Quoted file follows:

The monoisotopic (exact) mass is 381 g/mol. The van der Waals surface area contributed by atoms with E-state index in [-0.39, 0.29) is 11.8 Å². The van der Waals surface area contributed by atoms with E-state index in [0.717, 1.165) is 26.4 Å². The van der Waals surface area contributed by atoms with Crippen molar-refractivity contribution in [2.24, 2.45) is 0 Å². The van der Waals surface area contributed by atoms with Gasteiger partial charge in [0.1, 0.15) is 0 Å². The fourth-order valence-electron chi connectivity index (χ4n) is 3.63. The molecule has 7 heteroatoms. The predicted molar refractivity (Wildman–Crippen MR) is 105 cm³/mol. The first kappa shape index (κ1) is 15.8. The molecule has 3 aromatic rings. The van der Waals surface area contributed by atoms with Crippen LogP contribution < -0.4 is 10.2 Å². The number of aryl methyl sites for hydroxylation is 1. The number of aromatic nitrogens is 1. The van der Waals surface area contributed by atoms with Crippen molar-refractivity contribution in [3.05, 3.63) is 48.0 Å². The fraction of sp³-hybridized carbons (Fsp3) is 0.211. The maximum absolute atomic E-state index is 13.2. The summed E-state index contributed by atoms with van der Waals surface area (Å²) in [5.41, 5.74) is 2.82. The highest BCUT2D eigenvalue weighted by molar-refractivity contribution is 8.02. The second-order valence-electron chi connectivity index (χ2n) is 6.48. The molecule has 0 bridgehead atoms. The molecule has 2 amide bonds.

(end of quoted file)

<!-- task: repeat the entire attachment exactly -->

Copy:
The monoisotopic (exact) mass is 381 g/mol. The van der Waals surface area contributed by atoms with E-state index in [-0.39, 0.29) is 11.8 Å². The van der Waals surface area contributed by atoms with E-state index in [0.717, 1.165) is 26.4 Å². The van der Waals surface area contributed by atoms with Crippen molar-refractivity contribution in [2.24, 2.45) is 0 Å². The van der Waals surface area contributed by atoms with Gasteiger partial charge in [0.1, 0.15) is 0 Å². The fourth-order valence-electron chi connectivity index (χ4n) is 3.63. The molecule has 7 heteroatoms. The predicted molar refractivity (Wildman–Crippen MR) is 105 cm³/mol. The first kappa shape index (κ1) is 15.8. The molecule has 3 aromatic rings. The van der Waals surface area contributed by atoms with Crippen LogP contribution < -0.4 is 10.2 Å². The number of aryl methyl sites for hydroxylation is 1. The number of aromatic nitrogens is 1. The van der Waals surface area contributed by atoms with Crippen molar-refractivity contribution in [3.05, 3.63) is 48.0 Å². The fraction of sp³-hybridized carbons (Fsp3) is 0.211. The maximum absolute atomic E-state index is 13.2. The summed E-state index contributed by atoms with van der Waals surface area (Å²) in [5.41, 5.74) is 2.82. The highest BCUT2D eigenvalue weighted by molar-refractivity contribution is 8.02. The second-order valence-electron chi connectivity index (χ2n) is 6.48. The molecule has 0 bridgehead atoms. The molecule has 2 amide bonds.